Non-Traditional Exchange-Traded Funds
According to an Acceptance, Waiver, and Consent agreement from July 2017, a Grove Point (H. Beck) representative recommended unsuitable Non-traditional Exchange-Traded Funds (NT-ETFs). NT-ETFs are not designed to be held long-term. The AWC alleged that the customer in question intended to invest in long-term investments. Furthermore, he was an inexperience investor and therefore should not have been recommended a complex NT-ETF. H. Beck allegedly did not have a supervisory system designed to reasonably address the unique risks associated with investing in non-traditional ETFs.
The firm consented to a censure and a $50,000 fine.
Failure to Conduct Due Diligence for Private Placement Funds
H. Beck allegedly failed to conduct adequate ongoing due diligence on three private placement funds. The firm allegedly received an email containing audited financial statements for the funds. Those statements allegedly showed a deterioration in the financial condition of the funds. The firm allegedly failed to investigate further.
As part of the terms of the Acceptance, Waiver, and Consent agreement, the firm consented to a fine of $40,000.
Fees and Conflicts of Interest
Fees and ongoing payments offered by certain investments create conflicts of interest.
- Transaction-based fees: Because Grove Point receives a fee for securities transactions, they have an incentive to encourage you to trade more frequently and in larger amounts.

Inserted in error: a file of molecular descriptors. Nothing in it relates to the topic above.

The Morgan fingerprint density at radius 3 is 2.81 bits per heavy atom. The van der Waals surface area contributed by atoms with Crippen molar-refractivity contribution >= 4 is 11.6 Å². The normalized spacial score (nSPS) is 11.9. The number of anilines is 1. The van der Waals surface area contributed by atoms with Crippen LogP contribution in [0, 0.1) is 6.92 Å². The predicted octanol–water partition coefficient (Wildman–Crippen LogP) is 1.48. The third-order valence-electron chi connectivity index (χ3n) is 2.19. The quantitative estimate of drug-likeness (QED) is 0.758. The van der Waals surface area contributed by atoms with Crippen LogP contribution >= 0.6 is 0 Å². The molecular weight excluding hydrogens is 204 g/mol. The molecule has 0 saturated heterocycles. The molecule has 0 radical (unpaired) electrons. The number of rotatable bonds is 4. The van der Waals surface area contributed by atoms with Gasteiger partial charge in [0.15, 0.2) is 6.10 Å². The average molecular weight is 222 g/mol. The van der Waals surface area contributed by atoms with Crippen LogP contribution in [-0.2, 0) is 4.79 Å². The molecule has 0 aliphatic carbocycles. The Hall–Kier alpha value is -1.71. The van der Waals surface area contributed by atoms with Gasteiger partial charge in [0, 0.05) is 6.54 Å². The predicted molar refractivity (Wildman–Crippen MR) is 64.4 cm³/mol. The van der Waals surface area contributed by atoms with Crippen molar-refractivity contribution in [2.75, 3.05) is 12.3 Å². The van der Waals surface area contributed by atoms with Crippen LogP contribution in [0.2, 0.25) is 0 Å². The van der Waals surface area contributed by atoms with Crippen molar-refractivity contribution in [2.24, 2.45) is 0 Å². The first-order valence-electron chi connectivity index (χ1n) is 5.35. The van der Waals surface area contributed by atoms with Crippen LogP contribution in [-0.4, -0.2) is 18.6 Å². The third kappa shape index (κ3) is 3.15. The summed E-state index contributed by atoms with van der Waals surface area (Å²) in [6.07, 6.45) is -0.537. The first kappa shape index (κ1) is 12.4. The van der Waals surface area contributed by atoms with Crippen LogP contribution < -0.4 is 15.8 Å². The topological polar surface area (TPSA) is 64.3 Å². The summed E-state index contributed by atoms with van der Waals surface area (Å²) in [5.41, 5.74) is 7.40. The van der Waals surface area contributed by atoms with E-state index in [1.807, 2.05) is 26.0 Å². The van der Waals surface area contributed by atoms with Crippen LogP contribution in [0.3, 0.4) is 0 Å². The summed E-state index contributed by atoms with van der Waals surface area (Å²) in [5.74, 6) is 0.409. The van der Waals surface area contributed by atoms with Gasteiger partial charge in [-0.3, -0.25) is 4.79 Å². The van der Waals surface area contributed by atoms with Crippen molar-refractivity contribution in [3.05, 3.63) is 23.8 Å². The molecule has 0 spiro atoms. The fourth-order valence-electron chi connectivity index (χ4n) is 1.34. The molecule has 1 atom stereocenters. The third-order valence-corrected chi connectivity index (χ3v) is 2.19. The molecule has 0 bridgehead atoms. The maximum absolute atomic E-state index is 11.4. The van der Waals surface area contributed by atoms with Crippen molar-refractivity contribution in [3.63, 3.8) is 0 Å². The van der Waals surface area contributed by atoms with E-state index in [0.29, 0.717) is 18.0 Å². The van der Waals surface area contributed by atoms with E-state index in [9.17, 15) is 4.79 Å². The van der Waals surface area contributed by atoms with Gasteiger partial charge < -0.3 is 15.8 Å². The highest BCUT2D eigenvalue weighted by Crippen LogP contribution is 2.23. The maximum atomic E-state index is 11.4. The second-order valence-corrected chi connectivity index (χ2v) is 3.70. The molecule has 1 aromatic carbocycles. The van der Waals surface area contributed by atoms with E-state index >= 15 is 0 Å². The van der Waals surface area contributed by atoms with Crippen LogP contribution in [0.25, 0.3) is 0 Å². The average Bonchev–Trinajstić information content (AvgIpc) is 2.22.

- Commission payments: Mutual funds and variable annuities come with ongoing payments for the firm, giving Grove Point an incentive to recommend these securities.
- Third-party payments: Certain investments pay Grove Point commissions and other fees. The firm therefore has an incentive to recommend these investments over others.
- Advisory fees charge a percentage of the total assets.
- Grove Point charges a mark-up for services provided through the primary custodian, incentivizing the firm to recommend accounts with the primary custodial rather than with other custodians that do not pay those fees.
- Grove Point also charges custodial, management, and administrative service fees.
Grove Point Broker Disciplinary Records
Grove Point’s Form CRS recommends that investors ask their broker: “Do you have any disciplinary history? For what type of conduct?”
Grove Point has hired brokers with disciplinary histories. Investors should take note of the following recent disputes:
- An investor alleged that a Grove Point broker misrepresented a transaction-based compensation as a performance-based compensation arrangement. The client further alleged that the broker placed discretionary trades in a non-discretionary account.
- A successor trustee alleged that a Grove Point broker violated Regulation Best Interest when they liquidated a conservative, low-risk portfolio to purchase speculative mutual funds that came with sales charges.
- According to another allegation, a broker with Grove Point Investments allegedly misrepresented the fee structure associated with non-traded Real Estate Investment Trusts (NT-REITs).
Did You Lose Money with a Grove Point Broker?
If you lost money with a Grove Point broker, reach out to an investment fraud lawyer. Our securities attorneys can help you recover losses through FINRA arbitration, the process that many investors would use instead of suing in a civil court. Contact (877) 600-0098 or firstname.lastname@example.org